As Lea and Osthaus (2018) themselves admitted, their conclusion was based on what is currently known, not only about the cognitive abilities of dogs, but especially about the respective abilities of other carnivorans, social hunters, and domestic animals. In many cases we have a reasonably good understanding of dog cognition, due to an enormous number of experimental, well-controlled studies that have been conducted over the last two decades, but the same quantity of empirical evidence is lacking in most comparison groups, with the exception of primates. One domain where the comparison is uneven is social learning. Whereas dogs have been tested in almost all forms of social learning, including local enhancement (e.g., Mersmann, Tomasello, Call, Kaminski, & Taborsky, 2011), stimulus enhancement (e.g., Kubinyi, Topál, Miklósi, & Csányi, 2003), emulation (e.g., Miller, Rayburn-Reeves, & Zentall, 2009), motor imitation (e.g., Huber et al., 2009), selective imitation (Range, Viranyi, & Huber, 2007), and deferred imitation (e.g., Fugazza & Miklósi, 2014), we found a similar coverage only in (some) primates, mainly chimpanzees (see Whiten, 2017, for a review). Lea and Osthaus (2018) mentioned only studies with wolves, spotted hyenas, lions, sea lions, pigs, goats, and bottlenose dolphins, and mostly investigations of only one form of social learning. Nevertheless, they acknowledged that dogs have impressive capacities for social learning.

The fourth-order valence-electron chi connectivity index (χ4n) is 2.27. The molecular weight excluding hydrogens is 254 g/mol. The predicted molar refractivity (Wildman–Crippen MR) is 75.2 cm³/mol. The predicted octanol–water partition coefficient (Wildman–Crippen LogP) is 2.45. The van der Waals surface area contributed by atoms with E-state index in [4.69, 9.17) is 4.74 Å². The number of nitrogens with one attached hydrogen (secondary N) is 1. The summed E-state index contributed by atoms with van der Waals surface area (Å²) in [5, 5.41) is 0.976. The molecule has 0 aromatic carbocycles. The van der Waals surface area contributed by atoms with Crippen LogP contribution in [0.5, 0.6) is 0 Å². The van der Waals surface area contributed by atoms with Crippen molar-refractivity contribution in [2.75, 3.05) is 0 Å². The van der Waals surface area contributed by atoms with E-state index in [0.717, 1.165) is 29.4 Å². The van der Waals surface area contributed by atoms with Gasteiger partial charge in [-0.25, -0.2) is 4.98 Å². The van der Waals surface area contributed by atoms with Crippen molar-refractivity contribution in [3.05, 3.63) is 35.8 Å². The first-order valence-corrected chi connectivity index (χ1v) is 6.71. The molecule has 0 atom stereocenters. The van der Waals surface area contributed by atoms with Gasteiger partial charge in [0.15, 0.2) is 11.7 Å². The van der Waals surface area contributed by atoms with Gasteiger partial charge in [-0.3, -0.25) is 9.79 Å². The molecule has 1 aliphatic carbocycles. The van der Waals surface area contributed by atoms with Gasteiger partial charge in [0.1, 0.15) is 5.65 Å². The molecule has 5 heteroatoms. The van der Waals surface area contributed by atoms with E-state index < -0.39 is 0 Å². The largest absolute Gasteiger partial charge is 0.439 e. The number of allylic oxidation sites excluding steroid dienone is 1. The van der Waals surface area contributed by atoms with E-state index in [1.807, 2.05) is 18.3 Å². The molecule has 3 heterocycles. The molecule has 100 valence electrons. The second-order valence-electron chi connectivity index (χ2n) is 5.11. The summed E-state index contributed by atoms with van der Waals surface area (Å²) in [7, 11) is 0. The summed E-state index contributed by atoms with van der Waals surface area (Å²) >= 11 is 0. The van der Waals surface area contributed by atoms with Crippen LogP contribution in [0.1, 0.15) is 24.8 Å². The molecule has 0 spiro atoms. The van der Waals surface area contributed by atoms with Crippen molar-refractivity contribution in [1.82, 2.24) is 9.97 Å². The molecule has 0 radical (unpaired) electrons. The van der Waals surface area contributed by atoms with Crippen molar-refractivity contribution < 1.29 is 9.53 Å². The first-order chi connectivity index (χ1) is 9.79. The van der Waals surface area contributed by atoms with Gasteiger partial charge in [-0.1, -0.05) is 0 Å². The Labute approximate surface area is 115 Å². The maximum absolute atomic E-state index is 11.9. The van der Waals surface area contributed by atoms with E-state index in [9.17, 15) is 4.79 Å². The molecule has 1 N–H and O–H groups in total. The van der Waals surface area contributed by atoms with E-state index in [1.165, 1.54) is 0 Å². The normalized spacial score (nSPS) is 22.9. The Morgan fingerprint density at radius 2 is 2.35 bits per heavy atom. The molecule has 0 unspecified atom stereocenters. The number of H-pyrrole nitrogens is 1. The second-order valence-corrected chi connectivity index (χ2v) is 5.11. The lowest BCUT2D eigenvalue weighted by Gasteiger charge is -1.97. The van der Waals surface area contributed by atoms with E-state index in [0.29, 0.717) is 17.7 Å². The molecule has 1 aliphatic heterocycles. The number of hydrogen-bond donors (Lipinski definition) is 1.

One example—for which so far, beyond humans, only canides and great apes have been tested—is “overimitation,” the copying of unnecessary or causally irrelevant actions (Lyons, Young, & Keil, 2007). Here we find a huge difference. At least until other species have been tested as well, canines seem to be exceptional, in that they show a qualitative, not only a quantitative, difference. Whereas so far not a single chimpanzee (Horner & Whiten, 2005), orangutan (Nielsen & Susianto, 2010), or bonobo (Clay & Tennie, 2018) has shown even a tendency to copy the demonstrator’s actions that are not necessary to achieve a goal (but see Russon & Galdikas, 1995, and Myowa-Yamakoshi, & Matsuzawa, 2000, for anecdotal reports of orangutans and chimpanzees copying unnecessary actions—not, however, in the context of overimitation studies), dogs and dingoes did so (Huber, Popovová, Riener, Salobir, & Cimarelli, 2018; Johnston, Holden, & Santos, 2017). Until these studies, it was therefore claimed that bodily overimitation—at least in high frequencies—is a uniquely human capacity, which likely plays a key role in explaining why human culture can accumulate over time (Clay & Tennie, 2018).